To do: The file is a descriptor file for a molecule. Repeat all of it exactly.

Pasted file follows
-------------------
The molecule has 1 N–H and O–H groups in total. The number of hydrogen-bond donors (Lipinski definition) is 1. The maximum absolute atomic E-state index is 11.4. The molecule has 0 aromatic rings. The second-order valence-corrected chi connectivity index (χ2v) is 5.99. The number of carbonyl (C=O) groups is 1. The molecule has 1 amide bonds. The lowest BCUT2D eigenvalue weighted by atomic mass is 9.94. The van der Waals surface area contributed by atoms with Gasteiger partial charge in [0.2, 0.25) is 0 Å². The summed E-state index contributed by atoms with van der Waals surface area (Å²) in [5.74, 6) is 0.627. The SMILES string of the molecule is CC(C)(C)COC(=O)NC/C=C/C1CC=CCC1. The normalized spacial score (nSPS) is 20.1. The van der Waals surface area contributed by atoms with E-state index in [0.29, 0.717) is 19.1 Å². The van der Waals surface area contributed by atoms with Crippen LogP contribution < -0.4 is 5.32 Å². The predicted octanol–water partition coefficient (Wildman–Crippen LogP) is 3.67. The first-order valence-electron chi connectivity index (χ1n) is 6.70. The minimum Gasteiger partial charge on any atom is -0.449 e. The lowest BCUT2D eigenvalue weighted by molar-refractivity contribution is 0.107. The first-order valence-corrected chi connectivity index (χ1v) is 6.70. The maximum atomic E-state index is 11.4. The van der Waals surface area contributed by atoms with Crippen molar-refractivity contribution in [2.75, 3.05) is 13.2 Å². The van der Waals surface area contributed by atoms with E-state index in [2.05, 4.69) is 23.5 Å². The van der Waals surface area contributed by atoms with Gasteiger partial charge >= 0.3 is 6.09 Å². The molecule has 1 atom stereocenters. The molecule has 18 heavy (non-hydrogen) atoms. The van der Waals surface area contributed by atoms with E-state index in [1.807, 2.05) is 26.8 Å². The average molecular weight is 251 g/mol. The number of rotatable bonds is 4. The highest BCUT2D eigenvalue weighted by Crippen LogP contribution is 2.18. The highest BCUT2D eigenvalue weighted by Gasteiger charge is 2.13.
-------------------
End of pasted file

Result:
The molecule has 1 N–H and O–H groups in total. The number of hydrogen-bond donors (Lipinski definition) is 1. The maximum absolute atomic E-state index is 11.4. The molecule has 0 aromatic rings. The second-order valence-corrected chi connectivity index (χ2v) is 5.99. The number of carbonyl (C=O) groups is 1. The molecule has 1 amide bonds. The lowest BCUT2D eigenvalue weighted by atomic mass is 9.94. The van der Waals surface area contributed by atoms with Gasteiger partial charge in [0.2, 0.25) is 0 Å². The summed E-state index contributed by atoms with van der Waals surface area (Å²) in [5.74, 6) is 0.627. The SMILES string of the molecule is CC(C)(C)COC(=O)NC/C=C/C1CC=CCC1. The normalized spacial score (nSPS) is 20.1. The van der Waals surface area contributed by atoms with E-state index in [0.29, 0.717) is 19.1 Å². The van der Waals surface area contributed by atoms with Crippen LogP contribution < -0.4 is 5.32 Å². The predicted octanol–water partition coefficient (Wildman–Crippen LogP) is 3.67. The first-order valence-electron chi connectivity index (χ1n) is 6.70. The minimum Gasteiger partial charge on any atom is -0.449 e. The lowest BCUT2D eigenvalue weighted by molar-refractivity contribution is 0.107. The first-order valence-corrected chi connectivity index (χ1v) is 6.70. The maximum atomic E-state index is 11.4. The van der Waals surface area contributed by atoms with Crippen molar-refractivity contribution in [2.75, 3.05) is 13.2 Å². The van der Waals surface area contributed by atoms with E-state index in [2.05, 4.69) is 23.5 Å². The van der Waals surface area contributed by atoms with Gasteiger partial charge >= 0.3 is 6.09 Å². The molecule has 1 atom stereocenters. The molecule has 18 heavy (non-hydrogen) atoms. The van der Waals surface area contributed by atoms with E-state index in [1.807, 2.05) is 26.8 Å². The average molecular weight is 251 g/mol. The number of rotatable bonds is 4. The highest BCUT2D eigenvalue weighted by Crippen LogP contribution is 2.18. The highest BCUT2D eigenvalue weighted by Gasteiger charge is 2.13.